Photo credit: Sara Lewis/GAVI Alliance.

The field of global health is changing, with interest in a new era of multi-stakeholder involvement, chronic non-communicable diseases, health system strengthening, and universal health coverage.

The 66th World Health Assembly, the primary decision-making body of the World Health Organization (WHO), will consider these critical topics for addressing the health-related post-2015 development goals at its upcoming meeting in Geneva (May 20 to 28).

Join us --- the Global Health Council, Anheuser-Busch InBev, the Center for Global Health and Diplomacy, and Management Sciences for Health (MSH) --- in person or virtually, for a panel discussion on May 21 on how the global health community is responding to shifting health priorities, and what’s working—and what’s not—in the way we approach health delivery.

DRC. {Photo credit: Warren Zelman}Photo credit: Warren Zelman

Millions of girls in developing nations will avoid getting a deadly form of cancer---cervical cancer---due to a major drop in costs for two vaccines against cervical cancer. Merck and GlaxoSmithKline announced May 9 that costs for the vaccines against human papillomavirus (HPV) would be cut to below $5 per dose.

Over 275,000 women die from cervical cancer per year in poor countries.

Merck’s Gardasil vaccine will cost $4.50 per dose and GlaxoSmithKline’s Cervarix will cost $4.60 per dose. The costs were negotiated through the GAVI Alliance (see infographic).

This is welcome news, with cancers and other chronic diseases becoming one of global health’s biggest challenges, moving towards the post-Millennium Development Goals era.

Makasi after two months of tuberculosis treatment. {Photo credit: A. Massimba/MSH.}Photo credit: A. Massimba/MSH.

With less than 1000 days until the Millennium Development Goals expire, the process for setting post-2015 goals continues to ramp up.  We take this opportunity to reflect on the current state of community health systems in low- and middle-income countries and consider how the post-2015 agenda could reshape them—perhaps dramatically.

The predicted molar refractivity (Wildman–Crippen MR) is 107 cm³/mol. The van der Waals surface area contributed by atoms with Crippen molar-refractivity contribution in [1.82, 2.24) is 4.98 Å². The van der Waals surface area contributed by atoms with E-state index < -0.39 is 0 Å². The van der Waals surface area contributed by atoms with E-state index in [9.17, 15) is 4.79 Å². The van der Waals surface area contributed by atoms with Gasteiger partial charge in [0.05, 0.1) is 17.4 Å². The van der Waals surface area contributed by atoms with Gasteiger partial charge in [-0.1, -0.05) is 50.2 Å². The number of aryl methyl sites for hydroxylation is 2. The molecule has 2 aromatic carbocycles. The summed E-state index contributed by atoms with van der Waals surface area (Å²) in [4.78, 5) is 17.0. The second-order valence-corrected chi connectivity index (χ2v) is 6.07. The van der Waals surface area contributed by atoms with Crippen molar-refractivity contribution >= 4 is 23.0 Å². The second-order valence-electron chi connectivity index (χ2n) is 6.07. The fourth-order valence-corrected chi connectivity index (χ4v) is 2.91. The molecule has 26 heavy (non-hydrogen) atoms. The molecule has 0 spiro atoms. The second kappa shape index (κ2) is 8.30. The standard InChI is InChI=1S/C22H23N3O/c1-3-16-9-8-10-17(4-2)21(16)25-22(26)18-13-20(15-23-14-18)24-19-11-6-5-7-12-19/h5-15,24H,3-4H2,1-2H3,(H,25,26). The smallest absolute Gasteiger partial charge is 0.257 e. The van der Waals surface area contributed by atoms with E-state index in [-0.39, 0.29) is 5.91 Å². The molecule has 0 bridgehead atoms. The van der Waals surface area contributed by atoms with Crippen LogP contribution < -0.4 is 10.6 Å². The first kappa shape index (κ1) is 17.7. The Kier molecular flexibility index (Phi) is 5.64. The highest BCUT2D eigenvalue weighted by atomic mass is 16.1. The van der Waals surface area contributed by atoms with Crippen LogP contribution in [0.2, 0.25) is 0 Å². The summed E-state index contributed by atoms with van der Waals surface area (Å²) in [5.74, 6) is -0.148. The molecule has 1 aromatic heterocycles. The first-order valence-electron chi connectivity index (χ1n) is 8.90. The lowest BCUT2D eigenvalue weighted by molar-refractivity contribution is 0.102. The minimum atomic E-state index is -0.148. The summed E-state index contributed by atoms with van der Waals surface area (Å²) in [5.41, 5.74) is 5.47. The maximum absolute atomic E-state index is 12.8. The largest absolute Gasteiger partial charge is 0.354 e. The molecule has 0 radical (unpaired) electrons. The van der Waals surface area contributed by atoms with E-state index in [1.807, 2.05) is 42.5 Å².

Community health systems today

Integration moves ahead

Poor and rural communities in low- and middle-income countries are leaving behind the “one clinic, one service” approach. So-called vertical programs, which organized resources according to single health conditions, created a patchwork of health services at the community level. You could get HIV care from one provider, but would have to go down the hall, down the street, or often much farther to get maternal health care or malaria care.

In recent years, commitments from the government and major donors have led to improved tuberculosis (TB) control in Indonesia, with reductions in both prevalence and incidence. The nation’s economic status has also improved; however, this has caused many donors to reduce their contributions to the nation’s health programs.  Compounding this financial challenge is the rising prevalence of drug resistant strains of TB that further tax the health system with the cost of expensive services and medicines needed to care for these patients.

Management Sciences for Health (MSH) under USAID’s TB CARE I project, is assisting the Ministry of Health’s National TB Program (NTP) to develop ways to increase domestic financing for Indonesia’s TB control initiatives. Possible solutions include: increased contributions from national health insurance and government budgets, corporate social responsibility programs, and improvements in cost-effectiveness and efficiency.